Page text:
FILE PHOTO: A German police officer controls a car at a permanent checkpoint on the motorway between the Austrian and German border in Kiefersfelden, Germany July 11, 2018.
FILE PHOTO: A German police officer controls a car at a permanent checkpoint on the motorway between the Austrian and German border in Kiefersfelden, Germany July 11, 2018. REUTERS/Lisi Niesner/File Photo

Germany extends border checks as migrant numbers rise

According to an earlier report by Austria's Der Standard newspaper, as many as 15,000 requests for asylum in Austria came from Indian and Tunisian nationals this year.

BERLIN (Reuters) - Germany is extending border checks at crossings from Austria for six months from November given a recent rise in the number of migrants arriving via the Western Balkans route, German interior minister Nancy Faeser said on Tuesday.

"Significantly more people are coming to Europe, and that worries me," Faeser said following a meeting with German state and municipal leaders about how to cope with the rise in numbers.

She said that Austria and the Czech Republic had agreed to check people crossing the border from Slovakia as well.

The Western Balkan route remains the most active migratory route into the European Union, border agency Frontex said last month, with a 141% increase in detections in August to 15,900.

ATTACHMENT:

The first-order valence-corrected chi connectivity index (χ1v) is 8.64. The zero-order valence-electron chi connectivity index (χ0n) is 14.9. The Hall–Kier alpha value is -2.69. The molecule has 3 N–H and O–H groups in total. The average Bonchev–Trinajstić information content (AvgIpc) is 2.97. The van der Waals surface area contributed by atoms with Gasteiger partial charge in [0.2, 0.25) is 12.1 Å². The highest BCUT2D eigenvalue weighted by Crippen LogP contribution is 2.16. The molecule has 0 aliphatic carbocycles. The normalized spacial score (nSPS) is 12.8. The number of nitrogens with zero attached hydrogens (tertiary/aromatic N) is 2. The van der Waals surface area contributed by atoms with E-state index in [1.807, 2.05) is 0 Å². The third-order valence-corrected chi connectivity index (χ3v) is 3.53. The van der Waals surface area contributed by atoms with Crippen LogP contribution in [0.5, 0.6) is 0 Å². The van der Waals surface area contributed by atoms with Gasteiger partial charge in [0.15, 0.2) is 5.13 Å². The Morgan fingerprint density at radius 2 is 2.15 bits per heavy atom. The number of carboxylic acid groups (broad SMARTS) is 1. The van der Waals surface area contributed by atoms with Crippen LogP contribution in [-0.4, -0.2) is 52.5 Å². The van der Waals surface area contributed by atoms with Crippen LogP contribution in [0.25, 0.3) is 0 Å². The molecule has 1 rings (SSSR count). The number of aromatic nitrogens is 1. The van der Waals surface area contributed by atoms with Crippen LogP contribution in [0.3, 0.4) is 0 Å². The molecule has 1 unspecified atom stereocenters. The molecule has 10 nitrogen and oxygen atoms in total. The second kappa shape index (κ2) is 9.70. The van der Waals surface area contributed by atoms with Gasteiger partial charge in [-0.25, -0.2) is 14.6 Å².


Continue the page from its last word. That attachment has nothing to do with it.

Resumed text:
In the first eight months of the year, the number of irregular crossings nearly doubled from a year earlier, putting increasing strain on border control forces.

Faeser criticised the visa policies of Serbia, saying they contributed to migration along the Western Balkan route and were "unacceptable".

Belgrade's visa-free policy with countries like India and Tunisia allows an influx of migrants who can then try and enter the EU illegally.

According to an earlier report by Austria's Der Standard newspaper, as many as 15,000 requests for asylum in Austria came from Indian and Tunisian nationals this year.

Hungary, Serbia and Austria last week pledged new measures to contain the flow of illegal migrants into the European Union through the Western Balkans.

Serbia's President Aleksandar Vucic said Belgrade would align its visa policies with those of the EU so migrants cannot use Serbia as the first country of entry, adding that there was a notable increase in arrivals from Syria, Pakistan and Afghanistan.

(Reporting by Alexander Ratz; Writing by Maria Sheahan; Editing by Kirsten Donovan)

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